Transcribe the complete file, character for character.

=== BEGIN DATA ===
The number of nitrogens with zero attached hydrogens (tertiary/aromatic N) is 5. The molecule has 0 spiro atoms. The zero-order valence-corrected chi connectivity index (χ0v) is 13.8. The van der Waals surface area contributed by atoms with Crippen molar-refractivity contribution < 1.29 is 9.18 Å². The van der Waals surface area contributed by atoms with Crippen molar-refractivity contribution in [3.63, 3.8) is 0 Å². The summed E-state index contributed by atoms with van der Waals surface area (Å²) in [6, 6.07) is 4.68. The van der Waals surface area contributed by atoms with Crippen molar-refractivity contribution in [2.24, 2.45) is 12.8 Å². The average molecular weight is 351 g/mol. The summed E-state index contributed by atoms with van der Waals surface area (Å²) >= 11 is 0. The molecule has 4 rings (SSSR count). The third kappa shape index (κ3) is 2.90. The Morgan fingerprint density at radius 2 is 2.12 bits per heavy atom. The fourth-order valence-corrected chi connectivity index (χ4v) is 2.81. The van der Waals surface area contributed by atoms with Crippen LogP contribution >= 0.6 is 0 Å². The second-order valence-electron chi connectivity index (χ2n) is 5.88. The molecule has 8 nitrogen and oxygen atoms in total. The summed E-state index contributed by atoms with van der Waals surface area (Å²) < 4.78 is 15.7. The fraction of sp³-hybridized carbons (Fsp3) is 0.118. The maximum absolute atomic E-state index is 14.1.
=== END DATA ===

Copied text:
The number of nitrogens with zero attached hydrogens (tertiary/aromatic N) is 5. The molecule has 0 spiro atoms. The zero-order valence-corrected chi connectivity index (χ0v) is 13.8. The van der Waals surface area contributed by atoms with Crippen molar-refractivity contribution < 1.29 is 9.18 Å². The van der Waals surface area contributed by atoms with Crippen molar-refractivity contribution in [3.63, 3.8) is 0 Å². The summed E-state index contributed by atoms with van der Waals surface area (Å²) in [6, 6.07) is 4.68. The van der Waals surface area contributed by atoms with Crippen molar-refractivity contribution in [2.24, 2.45) is 12.8 Å². The average molecular weight is 351 g/mol. The summed E-state index contributed by atoms with van der Waals surface area (Å²) >= 11 is 0. The molecule has 4 rings (SSSR count). The third kappa shape index (κ3) is 2.90. The Morgan fingerprint density at radius 2 is 2.12 bits per heavy atom. The fourth-order valence-corrected chi connectivity index (χ4v) is 2.81. The van der Waals surface area contributed by atoms with Crippen LogP contribution >= 0.6 is 0 Å². The second-order valence-electron chi connectivity index (χ2n) is 5.88. The molecule has 8 nitrogen and oxygen atoms in total. The summed E-state index contributed by atoms with van der Waals surface area (Å²) < 4.78 is 15.7. The fraction of sp³-hybridized carbons (Fsp3) is 0.118. The maximum absolute atomic E-state index is 14.1.